Who was deported from Alaska and who was at Morningside Hospital?

The preliminary examination of the records shows that Alaskans from all over the state – from Nome to Ketchikan – were sent to the Morningside. Dr Henry Waldo Coe, medical director and owner of Sanitarium Co which operated Morningside Hospital, provided the federal government with a report on the census of the hospital in March 1916. The report tallied the number of admissions, discharges, elopements, deaths and deportations from the Insane District of Alaska from 1904 to 1916. A total of 576 patients were admitted during that time, with 33.5% or 192 still in the hospital, 21% died while there, 37.7% were discharged , 7.2% eloped, and .3% or two persons were deported from the US. This is one of the most complete demographic pictures we have found of Morningside patients.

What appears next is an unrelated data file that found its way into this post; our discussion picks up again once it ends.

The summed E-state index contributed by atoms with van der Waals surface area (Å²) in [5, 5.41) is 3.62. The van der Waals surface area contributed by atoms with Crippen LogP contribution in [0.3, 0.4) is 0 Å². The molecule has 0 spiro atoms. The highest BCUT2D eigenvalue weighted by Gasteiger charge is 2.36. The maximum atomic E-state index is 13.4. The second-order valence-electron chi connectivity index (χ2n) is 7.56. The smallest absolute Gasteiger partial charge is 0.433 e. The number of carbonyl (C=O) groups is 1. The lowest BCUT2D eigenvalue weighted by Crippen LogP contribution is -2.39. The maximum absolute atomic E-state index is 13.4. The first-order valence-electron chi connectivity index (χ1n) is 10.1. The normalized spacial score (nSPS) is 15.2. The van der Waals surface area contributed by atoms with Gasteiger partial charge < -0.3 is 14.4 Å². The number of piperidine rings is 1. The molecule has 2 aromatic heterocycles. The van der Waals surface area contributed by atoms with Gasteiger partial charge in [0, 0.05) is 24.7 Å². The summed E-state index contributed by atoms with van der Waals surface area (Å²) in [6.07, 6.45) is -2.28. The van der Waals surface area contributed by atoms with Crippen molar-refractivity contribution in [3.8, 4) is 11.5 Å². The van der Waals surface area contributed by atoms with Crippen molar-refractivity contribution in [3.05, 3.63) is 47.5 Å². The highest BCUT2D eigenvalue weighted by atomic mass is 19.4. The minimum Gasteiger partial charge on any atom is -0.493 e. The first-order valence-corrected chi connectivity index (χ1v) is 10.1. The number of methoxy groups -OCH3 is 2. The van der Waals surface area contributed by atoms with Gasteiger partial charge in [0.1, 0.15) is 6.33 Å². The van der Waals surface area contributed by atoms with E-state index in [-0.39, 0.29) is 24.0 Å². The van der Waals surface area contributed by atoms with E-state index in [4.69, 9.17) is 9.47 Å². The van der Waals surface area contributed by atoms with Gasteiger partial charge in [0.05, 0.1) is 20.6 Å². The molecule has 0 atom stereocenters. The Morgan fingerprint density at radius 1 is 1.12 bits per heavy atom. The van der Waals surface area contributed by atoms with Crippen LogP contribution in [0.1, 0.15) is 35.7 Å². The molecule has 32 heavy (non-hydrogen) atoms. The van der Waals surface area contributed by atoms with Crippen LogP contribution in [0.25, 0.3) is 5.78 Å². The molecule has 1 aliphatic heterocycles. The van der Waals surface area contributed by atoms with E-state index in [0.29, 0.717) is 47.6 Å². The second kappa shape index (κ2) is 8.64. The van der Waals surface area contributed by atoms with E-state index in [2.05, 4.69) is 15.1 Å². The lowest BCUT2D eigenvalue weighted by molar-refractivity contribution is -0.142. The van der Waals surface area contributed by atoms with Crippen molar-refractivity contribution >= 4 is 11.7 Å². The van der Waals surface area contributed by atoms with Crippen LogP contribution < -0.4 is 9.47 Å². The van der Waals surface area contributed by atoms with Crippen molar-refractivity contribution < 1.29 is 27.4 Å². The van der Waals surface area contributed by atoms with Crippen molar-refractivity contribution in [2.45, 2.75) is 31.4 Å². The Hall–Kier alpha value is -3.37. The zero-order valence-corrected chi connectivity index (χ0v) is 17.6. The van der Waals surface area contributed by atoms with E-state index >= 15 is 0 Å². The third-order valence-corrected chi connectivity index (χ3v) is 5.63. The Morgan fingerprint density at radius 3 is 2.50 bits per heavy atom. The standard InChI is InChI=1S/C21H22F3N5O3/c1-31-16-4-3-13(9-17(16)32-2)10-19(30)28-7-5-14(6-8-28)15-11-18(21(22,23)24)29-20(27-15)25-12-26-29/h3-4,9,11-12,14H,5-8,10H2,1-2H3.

It appears that the early patients were primarily miners and ordinary adults who were determined “insane” by the territorial legal system and probably deemed a threat to public safety. Later, the census shows many more Alaska Natives and children sent to the facility–probably under the guise that they needed the care offered.

Persons sent there were considered “insane”, but much later it was determined that persons with mental illness, developmental disabilities, Alzheimer’s and related dementias, and chronic alcoholics were included in the population. Also, there are numerous stories of people leaving the hospital after short stays and being perfectly fine (according to community norms) upon their return, so they likely had no clinical diagnosis at all.

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